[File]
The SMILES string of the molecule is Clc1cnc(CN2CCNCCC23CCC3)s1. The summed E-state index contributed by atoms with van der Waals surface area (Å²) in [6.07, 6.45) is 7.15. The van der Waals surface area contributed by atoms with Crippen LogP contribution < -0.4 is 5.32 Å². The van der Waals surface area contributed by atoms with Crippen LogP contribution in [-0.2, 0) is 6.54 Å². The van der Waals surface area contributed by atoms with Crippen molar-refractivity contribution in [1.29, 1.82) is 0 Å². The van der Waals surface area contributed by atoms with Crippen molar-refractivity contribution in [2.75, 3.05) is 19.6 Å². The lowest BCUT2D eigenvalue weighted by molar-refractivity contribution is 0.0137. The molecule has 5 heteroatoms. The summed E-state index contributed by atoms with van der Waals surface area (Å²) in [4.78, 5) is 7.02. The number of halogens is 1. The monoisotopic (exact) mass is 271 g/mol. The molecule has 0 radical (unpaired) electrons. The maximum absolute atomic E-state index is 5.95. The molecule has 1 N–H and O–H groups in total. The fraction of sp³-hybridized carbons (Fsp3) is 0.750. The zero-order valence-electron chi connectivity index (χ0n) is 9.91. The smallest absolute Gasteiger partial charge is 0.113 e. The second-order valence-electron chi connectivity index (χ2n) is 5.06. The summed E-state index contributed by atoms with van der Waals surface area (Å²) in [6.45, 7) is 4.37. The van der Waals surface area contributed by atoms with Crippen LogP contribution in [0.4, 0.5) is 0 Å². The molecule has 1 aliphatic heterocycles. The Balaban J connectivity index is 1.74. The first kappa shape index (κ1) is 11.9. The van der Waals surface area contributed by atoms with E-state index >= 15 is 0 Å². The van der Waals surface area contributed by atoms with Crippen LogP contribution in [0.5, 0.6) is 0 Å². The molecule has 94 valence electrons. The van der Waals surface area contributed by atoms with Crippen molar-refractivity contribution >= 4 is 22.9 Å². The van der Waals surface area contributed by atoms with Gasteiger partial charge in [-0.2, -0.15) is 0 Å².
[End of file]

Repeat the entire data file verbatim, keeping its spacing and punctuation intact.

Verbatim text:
The SMILES string of the molecule is Clc1cnc(CN2CCNCCC23CCC3)s1. The summed E-state index contributed by atoms with van der Waals surface area (Å²) in [6.07, 6.45) is 7.15. The van der Waals surface area contributed by atoms with Crippen LogP contribution < -0.4 is 5.32 Å². The van der Waals surface area contributed by atoms with Crippen LogP contribution in [-0.2, 0) is 6.54 Å². The van der Waals surface area contributed by atoms with Crippen molar-refractivity contribution in [1.29, 1.82) is 0 Å². The van der Waals surface area contributed by atoms with Crippen molar-refractivity contribution in [2.75, 3.05) is 19.6 Å². The lowest BCUT2D eigenvalue weighted by molar-refractivity contribution is 0.0137. The molecule has 5 heteroatoms. The summed E-state index contributed by atoms with van der Waals surface area (Å²) in [4.78, 5) is 7.02. The number of halogens is 1. The monoisotopic (exact) mass is 271 g/mol. The molecule has 0 radical (unpaired) electrons. The maximum absolute atomic E-state index is 5.95. The molecule has 1 N–H and O–H groups in total. The fraction of sp³-hybridized carbons (Fsp3) is 0.750. The zero-order valence-electron chi connectivity index (χ0n) is 9.91. The smallest absolute Gasteiger partial charge is 0.113 e. The second-order valence-electron chi connectivity index (χ2n) is 5.06. The summed E-state index contributed by atoms with van der Waals surface area (Å²) in [6.45, 7) is 4.37. The van der Waals surface area contributed by atoms with Crippen LogP contribution in [0.4, 0.5) is 0 Å². The molecule has 1 aliphatic heterocycles. The Balaban J connectivity index is 1.74. The first kappa shape index (κ1) is 11.9. The van der Waals surface area contributed by atoms with E-state index >= 15 is 0 Å². The van der Waals surface area contributed by atoms with Crippen LogP contribution in [0.5, 0.6) is 0 Å². The molecule has 94 valence electrons. The van der Waals surface area contributed by atoms with Crippen molar-refractivity contribution >= 4 is 22.9 Å². The van der Waals surface area contributed by atoms with Gasteiger partial charge in [-0.2, -0.15) is 0 Å².